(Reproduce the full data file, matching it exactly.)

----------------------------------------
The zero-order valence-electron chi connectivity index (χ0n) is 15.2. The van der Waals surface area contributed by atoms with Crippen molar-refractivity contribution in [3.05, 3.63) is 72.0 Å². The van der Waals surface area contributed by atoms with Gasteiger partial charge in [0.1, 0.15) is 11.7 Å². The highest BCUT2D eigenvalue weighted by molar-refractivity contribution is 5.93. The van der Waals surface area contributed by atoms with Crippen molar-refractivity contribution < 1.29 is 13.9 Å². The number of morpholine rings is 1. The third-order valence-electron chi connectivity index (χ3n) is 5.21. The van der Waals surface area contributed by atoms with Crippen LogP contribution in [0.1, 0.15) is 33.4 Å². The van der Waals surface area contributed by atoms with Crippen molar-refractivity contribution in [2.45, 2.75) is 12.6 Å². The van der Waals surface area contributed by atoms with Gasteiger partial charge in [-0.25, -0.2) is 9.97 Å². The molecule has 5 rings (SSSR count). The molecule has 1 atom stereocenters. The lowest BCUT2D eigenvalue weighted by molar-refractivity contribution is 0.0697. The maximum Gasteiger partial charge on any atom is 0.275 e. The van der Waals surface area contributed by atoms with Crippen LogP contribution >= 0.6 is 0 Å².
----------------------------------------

The zero-order valence-electron chi connectivity index (χ0n) is 15.2. The van der Waals surface area contributed by atoms with Crippen molar-refractivity contribution in [3.05, 3.63) is 72.0 Å². The van der Waals surface area contributed by atoms with Gasteiger partial charge in [0.1, 0.15) is 11.7 Å². The highest BCUT2D eigenvalue weighted by molar-refractivity contribution is 5.93. The van der Waals surface area contributed by atoms with Crippen molar-refractivity contribution < 1.29 is 13.9 Å². The number of morpholine rings is 1. The third-order valence-electron chi connectivity index (χ3n) is 5.21. The van der Waals surface area contributed by atoms with Crippen LogP contribution in [0.1, 0.15) is 33.4 Å². The van der Waals surface area contributed by atoms with Crippen molar-refractivity contribution in [2.45, 2.75) is 12.6 Å². The van der Waals surface area contributed by atoms with Gasteiger partial charge in [-0.25, -0.2) is 9.97 Å². The molecule has 5 rings (SSSR count). The molecule has 1 atom stereocenters. The lowest BCUT2D eigenvalue weighted by molar-refractivity contribution is 0.0697. The maximum Gasteiger partial charge on any atom is 0.275 e. The van der Waals surface area contributed by atoms with Crippen LogP contribution >= 0.6 is 0 Å².